I’ve been researching this extensively over the last 20 years or so, and there’s a funny little caveat to all this. People who play to play and who learn to accept winning and losing as inevitable cycles in the game actually increase their changes of winning. Their stress levels come down. They can meet new opportunity free of fear and greed. They learn to cooperate with people more easily. So the less attached they become to winning, the more winning streaks they find coming their way.

There are specific, reliable, repeatable and precise ways to shift your state of consciousness from acquisition to contribution. I’m going to share the most reliable of these tools with you over the next weeks in this column, but you can start today with a simply inquiry. If you feel defeated sometimes, if you feel a sense of failure, if you want to give up, if it all feels too much, just stop and ask yourself, in this moment, am I playing to play or am I playing to win?

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14 Responses to “Playing to Play”

  1. Kathleen Fallon April 21, 2009 at 10:19 pm // Reply

    My now 12 year-old son John reminds me of Pete. He participated in wrestling several years ago, and I remember him running up into the stands after his match with a huge grin, thrusting his fists into the air and yelling “I got pinned!”

    I, too, learned much from that experience.

    Thank you for the reminder. Tonight, as a single mother of three kids, 11, 12, and 14, I will play to play.


  2. Laura Frisbie April 21, 2009 at 10:22 pm // Reply

    Wonderful concrete way to tell the story. I’d like add that there are more angles than money for playing to win. Many lose their play consciousness, for example, when they need approval or success or respect in the eyes of others. Or when their security abides in their relationships. In being understood, or cared about, or listened to. Yes, there is much more than economics that people lose their consciousness to.


  3. rajan April 22, 2009 at 2:47 am // Reply

    I got this message at a right time in my life. i am in a midlife change and am shifting my career.i always had this belief that in the game called life i have to win as its my belief again that failures are not accepted in this functional world. i am constantly trying to prove myself and i know that its not working for me and is tiring me out. your post has come as grace to me. i will surely Play to Play my game of life. Thank you very much. Btw I have read your book awaekening into oneness and am part of the oneness movement. Thanks once again.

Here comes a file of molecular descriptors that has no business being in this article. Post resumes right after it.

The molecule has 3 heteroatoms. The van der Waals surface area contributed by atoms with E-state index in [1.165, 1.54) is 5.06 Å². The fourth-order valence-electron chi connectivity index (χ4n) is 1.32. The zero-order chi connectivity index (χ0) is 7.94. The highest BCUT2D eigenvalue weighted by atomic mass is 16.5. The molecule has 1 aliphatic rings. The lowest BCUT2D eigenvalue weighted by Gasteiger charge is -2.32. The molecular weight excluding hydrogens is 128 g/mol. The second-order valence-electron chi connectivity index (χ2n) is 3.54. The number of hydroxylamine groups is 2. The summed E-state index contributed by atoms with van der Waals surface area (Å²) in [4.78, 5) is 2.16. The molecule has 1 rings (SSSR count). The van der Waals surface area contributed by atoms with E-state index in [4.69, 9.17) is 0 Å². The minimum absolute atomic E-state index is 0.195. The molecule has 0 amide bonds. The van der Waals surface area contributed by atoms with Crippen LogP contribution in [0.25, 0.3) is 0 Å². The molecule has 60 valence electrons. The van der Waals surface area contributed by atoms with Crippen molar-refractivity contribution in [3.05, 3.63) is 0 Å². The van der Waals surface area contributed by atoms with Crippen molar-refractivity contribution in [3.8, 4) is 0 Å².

• arjunaardagh April 22, 2009 at 2:52 am // Reply

      Hi Rajan, I am also part of a movement, it is called humanity! Deep down all members have the same goal, and the same love, and follow the same leader, whether they know it or not. Check out my other books too: Translucent Revolution. I am so happy that you got value from my little story here! Love to you. Arjuna


  4. gamer2600 April 22, 2009 at 5:31 am // Reply

    I agree that playing to play and playing to win are two conflicting ideas. Unfortunately modern games are geared towards one ultimate victor.


  5. Cynthia April 22, 2009 at 11:43 am // Reply

    I’m truly excited that more difficult times could bring in more “tolerance” for taking risks and innovating.
    I have worked for Corporate America in Human Resources for many years and the prevailing attitude has been: “We only want to hire “stars” and “winners”. We focus on results we can measure”. What happens is churn or stagnation because to innovate and learn new things means to risk and fail sometimes. Exciting times to think this might be the end of this mentality.


  6. Jacqueline April 22, 2009 at 7:06 pm // Reply